WHAT DOES RAMADHAN MEAN TO YOU? #1

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Do you remember your first Ramadhan? I am talking about those days when fasting to you was for mum and dad’s sake. That is to say; if mum or dad and of course the “reporter” sibling in the family did not see you break the fast, your fast is still valid. You can deny it and I can, but Allah saw you every time you drunk half the water meant for rinsing your mouth while taking wudhu. But of course it was not a big deal, we were young and the thought of staying the whole day without food or water to drink either seemed torturous or mission impossible. I remember thinking to myself that even the adults sneak a sip or two of water when no one is watching because there is no way anyone can stay that long without water. At the age of 7 to 10 years Ramadhan to me was to be able to convince the people around me that I have stayed the whole day with neither food nor water.

Imam Siraj Wahaj puts it nicely when he says, Islam means progress. Right now I can look back at those years and see the progress in my Ramadhan. Maybe the adults around me understood it too and that is why they did not punish me when I broke my fast two hours to Magharib adhan (too dumb, I know that now). I was on training and it was okay to slip here and there, my relation with Ramadhan was still being nurtured. However, I never cease to enjoy the holy month. Apart from the hunger and thirst torture, there was the joy of having the extended family meeting up almost every day and excessive playing with friends (no wonder the unbearable thirst). Having the masjids full during all the swalahs, cooking the best foods and being able to witness the amount of blessings increase in the month. Till date, Ramadhan at my home is known as the month of barkah; not because we were taught so but because we saw the blessings. And then there was the ultimate joy that was Eid. So, in a nutshell, Ramadhan to most of us at that young age was torture from hunger and thirst, good food, friends and family.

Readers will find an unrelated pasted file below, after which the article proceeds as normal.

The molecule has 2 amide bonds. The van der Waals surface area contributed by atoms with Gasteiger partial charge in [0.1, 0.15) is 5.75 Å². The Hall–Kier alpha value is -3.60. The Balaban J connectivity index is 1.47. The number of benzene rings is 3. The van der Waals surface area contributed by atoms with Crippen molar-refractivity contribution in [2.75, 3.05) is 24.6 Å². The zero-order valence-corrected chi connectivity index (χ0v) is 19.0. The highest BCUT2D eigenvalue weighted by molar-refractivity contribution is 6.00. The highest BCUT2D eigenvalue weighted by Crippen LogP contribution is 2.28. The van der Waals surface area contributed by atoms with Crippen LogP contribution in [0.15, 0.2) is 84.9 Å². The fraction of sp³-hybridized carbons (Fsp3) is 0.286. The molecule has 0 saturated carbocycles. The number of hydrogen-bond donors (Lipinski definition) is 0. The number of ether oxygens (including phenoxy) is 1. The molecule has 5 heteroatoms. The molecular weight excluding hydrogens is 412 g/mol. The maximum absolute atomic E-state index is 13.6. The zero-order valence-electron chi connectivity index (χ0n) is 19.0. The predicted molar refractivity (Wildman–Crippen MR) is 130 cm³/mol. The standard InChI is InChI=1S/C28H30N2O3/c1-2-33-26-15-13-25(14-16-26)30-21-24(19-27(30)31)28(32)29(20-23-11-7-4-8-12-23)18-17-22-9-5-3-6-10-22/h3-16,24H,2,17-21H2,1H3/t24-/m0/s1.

When you do something wrong and you know it is wrong but no one reprimands you for it and they all act like it was okay for you to do what you have done, your conscious kills you. Or at least that’s what happens to me. At the age of 11-12 years, during Ramadhan all I could think about is that I got to do better. I have to see to it that I stay true to my fasting. It was a real struggle, reminding myself when it got hard that I can do it, I can stay the whole day with no water. Accomplishing this would make me happier than ever during the time of breaking fast and whenever I failed the enthusiasm of breaking the fast was lost all together. Ramadhan to me then was to be able to stay with no food or water the whole day; and it was enough.